The BICT has drawn sharp criticism for a whole host of reasons, not the least of which is that its proceedings are entirely one-sided. So far, indictments have been leveled against eleven defendants representing the senior leadership of two opposition political parties (nine from Jamaat-e-Islami and two from the Bangladesh Nationalist Party (BNP))—both rivals of the ascendant Awami League. Not a single so-called freedom fighter (mukti bahani) or Pakistani national has been prosecuted, suggesting that the BICT is just a tool within a byzantine political vendetta rather than a genuine, and long-overdue, effort at historical justice. Although Bangladesh has ratified the International Covenant on Civil and Political Rights (in 2000), and was the first, and one of the few, Asian nations to ratify the ICC Statute (on March 23, 2010), many aspects of proceedings run afoul of the litany of procedural protections owed to criminal defendants under human rights law, most notably Article 14 of the ICCPR. Some of this unfairness can be traced to the very genetic code of the BICT’s legal framework; the rest has is attributable to the practice of the tribunal.

Due in part to their perceived unfairness and one-sidedness, the trials have become a dangerously polarizing force in Bangladesh. The verdicts have prompted mass demonstrations, street violence, and destructive hartals (strikes), which have brought Dhaka to a veritable standstill, destroyed public and private party, and led to the deaths of dozens of protesters at the hands of the Bangladeshi security forces. The imposition of the death penalty brings supporters of Jamaat-e-Islami to the streets; a mere life sentence, by contrast, infuriates backers of the Awami League and prompts competing protests and petition drives calling for the application of the death penalty. Many observers breathed a sigh of relief when the Supreme Court on September 17, 2014, commuted the sentence from death to life imprisonment of a leading Islamist politician and cleric, Delwar Hossain Sayedee. Nonetheless, the move sparked street protests, expressions of disappointment from members of the government, and calls for the Constitution to be amended yet again to remove the possibility of pardon. This trial was marked by heightened controversy, particularly when a key defense witness (who had originally agreed to testify for the prosecution) was kidnapped on the courtroom steps by plain-clothed agents as he arrived to testify. (He was later forcibly transported to India where he was promptly arrested for immigration violations). The independence of the judiciary—such as it was—is even more in jeopardy since the 16th Amendment to the Constitution—finalized on September 22, 2014—will empower Parliament to impeach Supreme Court judges for “incapability and misconduct.”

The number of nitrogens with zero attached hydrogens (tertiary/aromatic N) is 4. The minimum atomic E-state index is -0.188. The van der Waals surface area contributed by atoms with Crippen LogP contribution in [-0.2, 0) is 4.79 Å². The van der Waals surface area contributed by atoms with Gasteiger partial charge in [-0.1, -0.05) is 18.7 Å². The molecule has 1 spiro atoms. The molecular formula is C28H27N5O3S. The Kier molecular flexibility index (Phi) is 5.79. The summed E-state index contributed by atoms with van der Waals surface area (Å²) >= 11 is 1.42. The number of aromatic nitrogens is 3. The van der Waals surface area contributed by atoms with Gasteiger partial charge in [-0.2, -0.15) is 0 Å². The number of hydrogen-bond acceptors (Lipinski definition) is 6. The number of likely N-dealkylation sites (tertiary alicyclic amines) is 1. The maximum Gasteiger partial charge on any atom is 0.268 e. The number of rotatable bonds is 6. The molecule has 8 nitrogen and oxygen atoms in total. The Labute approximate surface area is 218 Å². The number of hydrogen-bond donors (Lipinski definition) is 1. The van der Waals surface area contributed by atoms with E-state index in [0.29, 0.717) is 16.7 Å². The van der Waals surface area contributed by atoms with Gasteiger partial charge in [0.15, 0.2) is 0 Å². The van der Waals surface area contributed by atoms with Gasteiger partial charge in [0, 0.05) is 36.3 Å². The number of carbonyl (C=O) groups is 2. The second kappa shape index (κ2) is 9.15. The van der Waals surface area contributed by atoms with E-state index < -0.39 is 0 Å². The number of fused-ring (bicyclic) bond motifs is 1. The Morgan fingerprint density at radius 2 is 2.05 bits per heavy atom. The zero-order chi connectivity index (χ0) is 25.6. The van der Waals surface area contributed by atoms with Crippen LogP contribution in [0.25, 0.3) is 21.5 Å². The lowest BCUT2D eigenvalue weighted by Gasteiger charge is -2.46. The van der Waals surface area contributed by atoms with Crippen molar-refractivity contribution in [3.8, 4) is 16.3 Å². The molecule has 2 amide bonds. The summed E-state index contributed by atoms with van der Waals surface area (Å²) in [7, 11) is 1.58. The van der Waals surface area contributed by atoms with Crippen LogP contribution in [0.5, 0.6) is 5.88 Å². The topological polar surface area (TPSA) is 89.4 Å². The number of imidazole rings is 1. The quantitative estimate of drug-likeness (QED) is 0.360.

Notwithstanding these defects, the proceedings are popular among a number of victim groups, who have been denied any meaningful justice since the War of Liberation. In particular, the trials have given voice to the so-called Birangonas (“war heroines”), who are on record demanding the mass application of the death penalty—and worse—to BICT defendants. The Birangonas suffered unimaginably during the War of Liberation, and they deserve their day in court. They also deserve a legitimate, fair, and impartial judicial process that will stand the test of time, rather than the facsimile of justice being peddled by the BICT: justice in the service of politics and the demands of the street.

In August, I participated in a session at the San Francisco Bar Association (video here) on the BICT with Toby Cadman, a British barrister doing a yeoman’s job of representing defendants before the BICT. The remainder of this series of posts will provide a backgrounder on the BICT proceedings and the substance of our remarks.  Part 2 provides a deep history of the BICT; Part 3 addresses the BICT’s procedural infirmities.  The BICT can be followed more closely here and here. The best academic treatment of the BICT’s history and jurisdiction is by Suzannah Linton of Bangor University.